Saturday, August 15, 2009

A Nearest Color Algorithm

I've been developing this software at work to take an image from a video stream (a webcam in this case) and detect if a green laser dot is present. After spending most of my day getting a project to compile and a program to recognize my webcam as a stream, and being distracted by numerous other projects and co-workers, I just wasn't at the top of my algorithm development game to detect the green dot. Combine that with office lighting and you know my dilemma (fluorescent lighting is often green tinted and throws off a white balance.)

I start by stepping through each pixel in the source and check its color. If you take the pixel's colors from each channel and find the average you've essentially got a gray scale value. This doesn't work so well since some shiny metal might throw off the detection (like a ring). If I wanted to find the brightest spot, this is a good approach, but I needed to emphasize the green. At first I added a weight to the green channel by simply doubling it. So now the average is calculated as (R+G+G+B)/4, counting the green channel twice. This was better, but also prone to problems.

At the end of the day I had a basic project setup and working with some hit or miss detection. I had invested over an hour into multiple approaches and although my algorithms for color matching were working somewhat, and I knew there had to be a better approach.

What dawned on me later was something I should have noted much earlier. I know that the RGB color concept is essentially a three dimensional array, but since it is color I'm used to thinking of it two dimensionally like you see in an image editing program. Once I visualized it as a 3D space, a big cube made of blocks so to speak, I knew my answer.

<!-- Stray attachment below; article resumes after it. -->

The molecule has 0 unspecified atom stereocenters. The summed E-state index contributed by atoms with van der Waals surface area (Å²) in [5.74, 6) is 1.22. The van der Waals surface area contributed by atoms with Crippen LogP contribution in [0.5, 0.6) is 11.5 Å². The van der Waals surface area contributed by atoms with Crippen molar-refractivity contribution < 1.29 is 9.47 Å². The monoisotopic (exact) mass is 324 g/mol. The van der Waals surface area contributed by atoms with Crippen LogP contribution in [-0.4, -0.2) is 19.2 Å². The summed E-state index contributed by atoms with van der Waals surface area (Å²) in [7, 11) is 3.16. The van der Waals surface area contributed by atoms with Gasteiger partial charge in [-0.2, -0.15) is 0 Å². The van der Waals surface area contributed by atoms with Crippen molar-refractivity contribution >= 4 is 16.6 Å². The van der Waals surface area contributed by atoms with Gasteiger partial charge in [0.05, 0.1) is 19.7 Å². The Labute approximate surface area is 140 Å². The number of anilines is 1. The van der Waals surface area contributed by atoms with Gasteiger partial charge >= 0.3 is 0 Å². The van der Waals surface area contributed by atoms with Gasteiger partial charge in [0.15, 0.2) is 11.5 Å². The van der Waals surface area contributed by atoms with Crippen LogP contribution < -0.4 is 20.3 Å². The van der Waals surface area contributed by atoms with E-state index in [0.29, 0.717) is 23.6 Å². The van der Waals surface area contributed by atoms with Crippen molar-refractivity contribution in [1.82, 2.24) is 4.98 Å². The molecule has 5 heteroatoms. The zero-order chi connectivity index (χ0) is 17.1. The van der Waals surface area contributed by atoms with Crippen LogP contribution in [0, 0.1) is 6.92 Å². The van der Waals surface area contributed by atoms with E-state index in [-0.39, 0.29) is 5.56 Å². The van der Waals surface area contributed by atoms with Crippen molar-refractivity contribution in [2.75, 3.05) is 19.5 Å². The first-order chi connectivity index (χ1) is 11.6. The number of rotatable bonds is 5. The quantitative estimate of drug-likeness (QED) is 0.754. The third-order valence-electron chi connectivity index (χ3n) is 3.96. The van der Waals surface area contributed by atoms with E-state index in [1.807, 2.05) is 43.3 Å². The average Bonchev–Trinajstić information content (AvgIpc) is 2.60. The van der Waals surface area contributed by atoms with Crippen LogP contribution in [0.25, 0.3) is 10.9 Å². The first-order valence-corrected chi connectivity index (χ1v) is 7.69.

You know the shortest route from A to B is a straight line right. This is easy to calculate in 2D using the Pythagorean Theorem as you probably recognize:

a² + b² = c²

This also applies in 3D space, which is exactly what RGB color is. An RGB value is a point in a 3D space. The Theorem applies like this:

a² + b² + c² = d²

The obvious solution was in front of me but I didn't see it. Euclidean distance would give me exactly what I needed. I needed to treat the color difference as a distance.

r² + g² + b² = d²

For instance, say I wanted to find the closest pixel in the supplied source to a target color RGB 128, 255, 128. I check pixels against my target color by finding their channel distance. So imagine I have a black pixel of 0, 0, 0. My distance is calculated as:

r = pixel_color - target_color = 0 - 128 = -128
g = pixel_color - target_color = 0 - 255 = -255
b = pixel_color - target_color = 0 - 128 = -128

d = sqrt(r² + g² + b²) = 312.7

What if I have a pixel with color 0, 0 255, or a pixel with color 0, 255, 0. Which one is closer to my target? If I calculate the average, they are the same. But by distance, the green pixel is closer to my desired.

1 comment:

Bill Nagel said...

This is cool. I never thought of RGB as xyz but it makes sense. On a related note. Sketchup uses RGB for its directions. Red is X, Green is Y and Blue is Z. It makes it really easy see where you are and type in coordinates when your zooming around the model. (other programs probably use this too)

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